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Audit fees and IFRS accounting - Is information costly?




Since 2005 companies with equity instruments traded on regulated markets in the European Economic Area have prepared their financial reports in accordance with accounting standards issued by the IASB. A survey conducted in 2007 indicated that most of the EU companies that changed from local to IFRS rules incurred additional costs in connection with the transition. Also, companies expected additional future costs from using IFRS. Although the main part of these stemmed from the companies’ internal work on IFRS statements, additional costs for external auditing and other external services were identified as substantial but independent of company size. We analyze whether the application of IFRS standards has increased Danish companies’ cost of auditing. Our study is based on a sample of financial reports from large Danish companies from 2002 to 2008. Controlling for a number of general audit fee driving aspects, we find that overall, audit fees have not increased significantly for companies using IFRS rules. However, when combining IFRS with company size and complexity, we find that large and complex companies using IFRS pay a heavy audit fee premium compared to small and less complex companies that also use IFRS. Our results for nonaudit fees are less conclusive.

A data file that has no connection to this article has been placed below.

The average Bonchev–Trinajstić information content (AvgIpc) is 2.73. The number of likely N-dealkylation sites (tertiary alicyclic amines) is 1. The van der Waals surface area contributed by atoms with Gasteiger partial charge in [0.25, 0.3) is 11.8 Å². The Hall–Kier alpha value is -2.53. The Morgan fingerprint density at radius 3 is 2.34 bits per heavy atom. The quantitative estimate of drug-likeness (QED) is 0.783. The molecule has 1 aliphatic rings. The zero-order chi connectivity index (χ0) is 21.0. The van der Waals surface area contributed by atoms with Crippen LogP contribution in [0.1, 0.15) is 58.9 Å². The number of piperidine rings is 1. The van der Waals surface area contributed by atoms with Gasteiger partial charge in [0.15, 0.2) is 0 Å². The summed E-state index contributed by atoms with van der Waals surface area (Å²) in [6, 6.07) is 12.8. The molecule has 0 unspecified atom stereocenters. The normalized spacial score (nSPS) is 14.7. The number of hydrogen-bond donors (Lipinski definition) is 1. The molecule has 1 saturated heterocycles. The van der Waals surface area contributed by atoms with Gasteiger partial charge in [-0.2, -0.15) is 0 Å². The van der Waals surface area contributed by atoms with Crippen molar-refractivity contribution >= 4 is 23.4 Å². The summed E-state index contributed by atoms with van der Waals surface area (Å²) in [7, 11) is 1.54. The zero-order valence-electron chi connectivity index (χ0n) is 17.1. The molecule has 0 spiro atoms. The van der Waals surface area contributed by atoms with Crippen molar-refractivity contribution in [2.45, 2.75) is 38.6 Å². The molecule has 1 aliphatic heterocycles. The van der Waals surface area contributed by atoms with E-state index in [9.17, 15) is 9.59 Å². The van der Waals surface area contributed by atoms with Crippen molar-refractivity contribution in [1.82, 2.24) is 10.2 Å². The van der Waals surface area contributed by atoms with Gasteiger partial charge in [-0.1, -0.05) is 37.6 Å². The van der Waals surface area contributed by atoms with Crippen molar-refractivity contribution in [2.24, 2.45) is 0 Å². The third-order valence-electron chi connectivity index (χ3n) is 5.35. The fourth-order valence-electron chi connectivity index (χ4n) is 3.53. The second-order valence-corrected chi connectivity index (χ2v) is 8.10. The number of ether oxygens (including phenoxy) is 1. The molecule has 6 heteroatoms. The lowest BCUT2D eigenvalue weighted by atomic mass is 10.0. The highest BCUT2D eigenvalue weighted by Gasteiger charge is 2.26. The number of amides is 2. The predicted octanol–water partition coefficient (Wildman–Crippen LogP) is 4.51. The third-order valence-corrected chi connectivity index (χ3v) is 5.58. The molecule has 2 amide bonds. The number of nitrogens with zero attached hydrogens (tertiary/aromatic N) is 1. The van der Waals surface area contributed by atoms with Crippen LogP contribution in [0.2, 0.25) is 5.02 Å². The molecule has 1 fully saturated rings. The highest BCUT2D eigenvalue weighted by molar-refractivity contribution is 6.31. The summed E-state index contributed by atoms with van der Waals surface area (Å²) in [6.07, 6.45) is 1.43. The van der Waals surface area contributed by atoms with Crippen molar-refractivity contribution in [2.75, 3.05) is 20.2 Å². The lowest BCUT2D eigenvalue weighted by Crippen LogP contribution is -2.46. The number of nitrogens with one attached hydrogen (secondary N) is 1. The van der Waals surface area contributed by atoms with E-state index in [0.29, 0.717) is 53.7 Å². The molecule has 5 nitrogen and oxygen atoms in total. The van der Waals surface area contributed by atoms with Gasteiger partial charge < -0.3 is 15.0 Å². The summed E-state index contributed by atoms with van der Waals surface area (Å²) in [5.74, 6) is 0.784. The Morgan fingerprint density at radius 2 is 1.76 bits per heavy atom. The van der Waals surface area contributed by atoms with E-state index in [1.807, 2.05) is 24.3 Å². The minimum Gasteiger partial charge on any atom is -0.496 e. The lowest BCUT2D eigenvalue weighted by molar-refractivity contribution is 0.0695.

Suggested Citation

  • Friis, Ole & Nielsen, Mogens, 2010. "Audit fees and IFRS accounting - Is information costly?," Discussion Papers of Business and Economics 3/2010, University of Southern Denmark, Department of Business and Economics.
  • Handle: RePEc:hhs:sdueko:2010_003

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    References listed on IDEAS

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    More about this item


    Audit fees; non audit fees; IFRS; transition of accounting regime; empirical study;

    JEL classification:

    • M40 - Business Administration and Business Economics; Marketing; Accounting; Personnel Economics - - Accounting - - - General


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